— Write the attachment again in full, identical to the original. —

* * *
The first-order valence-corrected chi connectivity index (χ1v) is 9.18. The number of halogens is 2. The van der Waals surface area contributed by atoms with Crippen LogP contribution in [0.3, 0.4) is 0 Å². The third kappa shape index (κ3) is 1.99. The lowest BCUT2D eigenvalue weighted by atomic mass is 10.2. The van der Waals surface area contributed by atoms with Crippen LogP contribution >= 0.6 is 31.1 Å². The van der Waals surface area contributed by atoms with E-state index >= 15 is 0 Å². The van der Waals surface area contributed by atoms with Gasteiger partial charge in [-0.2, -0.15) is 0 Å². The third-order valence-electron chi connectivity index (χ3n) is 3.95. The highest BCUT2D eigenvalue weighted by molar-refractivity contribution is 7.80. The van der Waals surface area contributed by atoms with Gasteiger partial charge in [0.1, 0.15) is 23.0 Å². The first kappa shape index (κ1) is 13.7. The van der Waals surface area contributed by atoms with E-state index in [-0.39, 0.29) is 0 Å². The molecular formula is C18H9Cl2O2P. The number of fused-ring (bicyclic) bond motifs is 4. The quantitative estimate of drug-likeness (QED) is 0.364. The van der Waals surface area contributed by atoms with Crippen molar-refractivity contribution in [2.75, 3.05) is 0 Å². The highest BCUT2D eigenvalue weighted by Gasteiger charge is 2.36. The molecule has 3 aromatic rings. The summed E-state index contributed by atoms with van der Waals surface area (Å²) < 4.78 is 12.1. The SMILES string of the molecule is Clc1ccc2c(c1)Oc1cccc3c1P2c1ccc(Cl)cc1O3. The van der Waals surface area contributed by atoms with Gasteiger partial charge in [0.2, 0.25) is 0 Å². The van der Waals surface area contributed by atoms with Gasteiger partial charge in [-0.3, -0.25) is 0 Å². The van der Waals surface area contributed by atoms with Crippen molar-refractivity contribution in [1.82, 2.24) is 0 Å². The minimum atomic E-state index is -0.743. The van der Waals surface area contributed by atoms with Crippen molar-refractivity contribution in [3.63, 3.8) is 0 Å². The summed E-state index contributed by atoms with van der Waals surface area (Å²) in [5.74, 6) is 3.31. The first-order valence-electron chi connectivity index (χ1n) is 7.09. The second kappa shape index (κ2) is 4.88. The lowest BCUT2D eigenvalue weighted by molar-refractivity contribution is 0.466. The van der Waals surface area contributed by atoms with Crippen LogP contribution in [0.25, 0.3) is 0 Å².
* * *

The first-order valence-corrected chi connectivity index (χ1v) is 9.18. The number of halogens is 2. The van der Waals surface area contributed by atoms with Crippen LogP contribution in [0.3, 0.4) is 0 Å². The third kappa shape index (κ3) is 1.99. The lowest BCUT2D eigenvalue weighted by atomic mass is 10.2. The van der Waals surface area contributed by atoms with Crippen LogP contribution >= 0.6 is 31.1 Å². The van der Waals surface area contributed by atoms with E-state index >= 15 is 0 Å². The van der Waals surface area contributed by atoms with Gasteiger partial charge in [-0.2, -0.15) is 0 Å². The third-order valence-electron chi connectivity index (χ3n) is 3.95. The highest BCUT2D eigenvalue weighted by molar-refractivity contribution is 7.80. The van der Waals surface area contributed by atoms with Gasteiger partial charge in [0.1, 0.15) is 23.0 Å². The first kappa shape index (κ1) is 13.7. The van der Waals surface area contributed by atoms with E-state index in [-0.39, 0.29) is 0 Å². The molecular formula is C18H9Cl2O2P. The number of fused-ring (bicyclic) bond motifs is 4. The quantitative estimate of drug-likeness (QED) is 0.364. The van der Waals surface area contributed by atoms with Crippen molar-refractivity contribution in [2.75, 3.05) is 0 Å². The highest BCUT2D eigenvalue weighted by Gasteiger charge is 2.36. The molecule has 3 aromatic rings. The summed E-state index contributed by atoms with van der Waals surface area (Å²) < 4.78 is 12.1. The SMILES string of the molecule is Clc1ccc2c(c1)Oc1cccc3c1P2c1ccc(Cl)cc1O3. The van der Waals surface area contributed by atoms with Gasteiger partial charge in [0.2, 0.25) is 0 Å². The van der Waals surface area contributed by atoms with Gasteiger partial charge in [-0.3, -0.25) is 0 Å². The van der Waals surface area contributed by atoms with Crippen molar-refractivity contribution in [1.82, 2.24) is 0 Å². The minimum atomic E-state index is -0.743. The van der Waals surface area contributed by atoms with Crippen molar-refractivity contribution in [3.63, 3.8) is 0 Å². The summed E-state index contributed by atoms with van der Waals surface area (Å²) in [5.74, 6) is 3.31. The first-order valence-electron chi connectivity index (χ1n) is 7.09. The second kappa shape index (κ2) is 4.88. The lowest BCUT2D eigenvalue weighted by molar-refractivity contribution is 0.466. The van der Waals surface area contributed by atoms with Crippen LogP contribution in [0.25, 0.3) is 0 Å².